DBCC DROPCLEANBUFFERS; DBCC FREEPROCCACHE; EXEC dbo.Test_Sort_CaseExpanded; --EXEC dbo.Test_Sort_CaseCollapsed; --EXEC dbo.Test_Sort_RowNumber; --EXEC dbo.Test_Sort_DynamicSQL; GO 10
I also tested the first three cases with OPTION RECOMPILE (doesn't make much sense for the dynamic SQL case, since we know it will be a new plan each time), and all four cases with MAXDOP 1 to eliminate parallelism interference. Here are the results:
For outright performance, dynamic SQL wins every time (though only by a small margin on this data set). The ROW_NUMBER() approach, while clever, was the loser in each test (sorry AndriyM).
It gets even more fun when you want to introduce a WHERE clause, never mind paging. These three are like the perfect storm for introducing complexity to what starts out as a simple search query. The more permutations your query has, the more likely you'll want to throw readability out the window and use dynamic SQL in combination with the "optimize for ad hoc workloads" setting to minimize the impact of single-use plans in your plan cache.
17 thoughts on “Conditional Order By”
If you add parameters to sp_executesql it should save the plan cache, isn't it?
MCKLMT well, it depends. You can't parameterize column names or table names into sp_executesql, you must construct the first parameter with those names embedded first. So if you have 30 different combinations of ORDER BY something ASC|DESC, you'll end up with as many as 30 different plans.
But it's better to have 30 differents cached plans than always recalculate the plan of the query, isn't it? :)
Again, it depends. How many queries like this do you have? Is your server under memory pressure or CPU pressure? (Usually it's the former rather than the latter.) I'm not saying having 30 plans is bad, I'm just making sure people are aware of what that means. And as the post points out, I *am* advocating dynamic SQL, especially in cases where there are many variations of the query. So I'm not quite sure if you're arguing with me or not, but I think we're in agreement. :-)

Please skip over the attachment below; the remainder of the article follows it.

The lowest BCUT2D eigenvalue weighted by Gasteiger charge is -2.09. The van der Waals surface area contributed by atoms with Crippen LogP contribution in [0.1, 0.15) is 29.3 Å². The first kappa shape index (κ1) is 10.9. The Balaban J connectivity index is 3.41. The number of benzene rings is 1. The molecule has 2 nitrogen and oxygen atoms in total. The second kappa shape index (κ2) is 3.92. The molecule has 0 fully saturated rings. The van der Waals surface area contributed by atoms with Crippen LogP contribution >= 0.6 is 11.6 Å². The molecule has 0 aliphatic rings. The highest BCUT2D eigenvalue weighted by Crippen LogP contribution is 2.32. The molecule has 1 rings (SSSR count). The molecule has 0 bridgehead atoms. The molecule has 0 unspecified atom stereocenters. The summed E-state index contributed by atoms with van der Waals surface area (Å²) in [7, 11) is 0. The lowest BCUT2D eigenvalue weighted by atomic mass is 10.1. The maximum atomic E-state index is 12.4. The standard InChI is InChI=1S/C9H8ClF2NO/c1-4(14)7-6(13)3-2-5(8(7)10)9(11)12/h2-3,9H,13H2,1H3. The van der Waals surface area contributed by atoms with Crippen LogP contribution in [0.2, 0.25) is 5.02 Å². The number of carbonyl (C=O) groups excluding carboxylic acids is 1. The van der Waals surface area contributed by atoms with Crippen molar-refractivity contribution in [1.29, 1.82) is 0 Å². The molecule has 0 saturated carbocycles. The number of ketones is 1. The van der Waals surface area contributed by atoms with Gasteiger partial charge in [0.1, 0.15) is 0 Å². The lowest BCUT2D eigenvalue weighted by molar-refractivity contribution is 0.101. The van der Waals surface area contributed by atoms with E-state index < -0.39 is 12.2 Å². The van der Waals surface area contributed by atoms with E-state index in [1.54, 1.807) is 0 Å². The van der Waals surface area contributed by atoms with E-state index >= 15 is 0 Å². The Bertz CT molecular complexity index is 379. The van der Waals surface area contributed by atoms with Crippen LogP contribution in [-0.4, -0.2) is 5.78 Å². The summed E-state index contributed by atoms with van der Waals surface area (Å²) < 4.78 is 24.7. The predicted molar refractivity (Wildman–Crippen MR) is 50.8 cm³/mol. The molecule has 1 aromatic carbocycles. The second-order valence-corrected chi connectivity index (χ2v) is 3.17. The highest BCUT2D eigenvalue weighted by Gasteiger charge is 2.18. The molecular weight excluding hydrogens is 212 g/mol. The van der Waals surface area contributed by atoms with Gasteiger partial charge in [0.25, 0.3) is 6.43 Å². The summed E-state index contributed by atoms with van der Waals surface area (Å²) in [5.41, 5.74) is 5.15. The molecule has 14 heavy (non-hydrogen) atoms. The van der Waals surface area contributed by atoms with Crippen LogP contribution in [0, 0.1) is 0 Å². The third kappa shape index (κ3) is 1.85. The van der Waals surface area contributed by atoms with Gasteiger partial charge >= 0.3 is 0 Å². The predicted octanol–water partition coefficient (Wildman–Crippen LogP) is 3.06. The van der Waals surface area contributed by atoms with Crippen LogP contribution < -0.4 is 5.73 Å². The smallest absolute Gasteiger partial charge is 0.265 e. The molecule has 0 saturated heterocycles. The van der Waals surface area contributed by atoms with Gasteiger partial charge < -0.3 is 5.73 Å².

Thanks for your explanations! ;)
May I recommend a visit to http://www.sommarskog.se ?
@Henrik, sure, I recommend Erland's articles all the time, and it is a great place to learn about dynamic SQL in general. He treats a small subset of potential "dynamic" ORDER BY solutions here: http://sommarskog.se/dynamic_sql.html#Order_by – but he doesn't address other potential solutions that I've covered here, nor does he elaborate on the performance aspect. He also seems to imply that it is better to write elaborate CASE statements than to use dynamic SQL, and I'm not sure I agree with that general suggestion in all cases.
I was thinking of http://sommarskog.se/dyn-search-2008.html, but Yes, it is nice to see things from a new angle, as you do in your post.
I have used your case approach to do conditional group by. I do it so that I can reuse a complex join condition while summarizing data differently (by company, by year, by product…). In this case I tend to be inserting into a temp table anyway, so I don't really think that it costs all that much.
As an app developer (not a DBA), In cases where I would use dynamic sql, I would tend to move the query closer to my code.
Hi Mike, have you looked into GROUPING SETS? This was introduced in SQL Server 2008 and may simplify some of your queries.
Grouping sets look compelling. Unfortunately we are skipping SQL Server 2008 and will move to 2012 some time in 2014.
I used a very simple method for my scenario. I have the sorting criteria set in a separate table. My solution is like this:
DECLARE @LIST VARCHAR(4000)
SET @LIST = SUBSTRING( ( SELECT ‘, ‘ + CASE pfr.PRIORITY_CD WHEN ‘ACCT’ THEN ‘Acct’ ELSE ‘PlayerID’ END + CASE pfr.IS_ASC WHEN 1 THEN ‘ ASC’ ELSE ‘ DESC’ END
FROM dbo.PRIORITY_COMP_SETTING pcs WITH(NOLOCK) ORDER BY pcs.PRIORITY_IND FOR XML PATH (”) ),2,20000)
–PRINT @LIST SELECT * FROM dbo.players ORDER BY ( SELECT @LIST)
The only thing to keep in mind is to specify column names in single quotes in case you are directly writing the logic in order by clause instead of using a varchar type variable. I compared two methods and found that cost of using a varchar type variable is lower.
I suppose this method should apply to your example in blog and other examples in comments section.
Guys, please let me know whether this approach works for you. Please let me know your suggestions regarding performance as well.
Guys, sorry, its not working, i have to use dynamic sql.
Does not work, gives no errors, but resultset has unpredicted order !!
A had to sort 1 date column dynamically (ASC or DESC).
When you convert the value of the field you want to sort to a numeric one (ISO date format, 112), you can multiply by 1 or -1 and so change the sorting.
declare @sort = 1
if @orderby = 'desc' set @sort = -1
…… ORDER BY convert(float,convert(varchar,datefield,112)) * @sort
this can also be done with text columns when you convert the letters to numeric values.
Yes, while this works, I don't think it will be very efficient, because even in cases where there is an index to support the desired sorting, the computations against the column will lead to a full scan and an additional sort operation anyway.
Also, please use
VARCHARwithout length (more details here).
Really really helpful. Thank you so much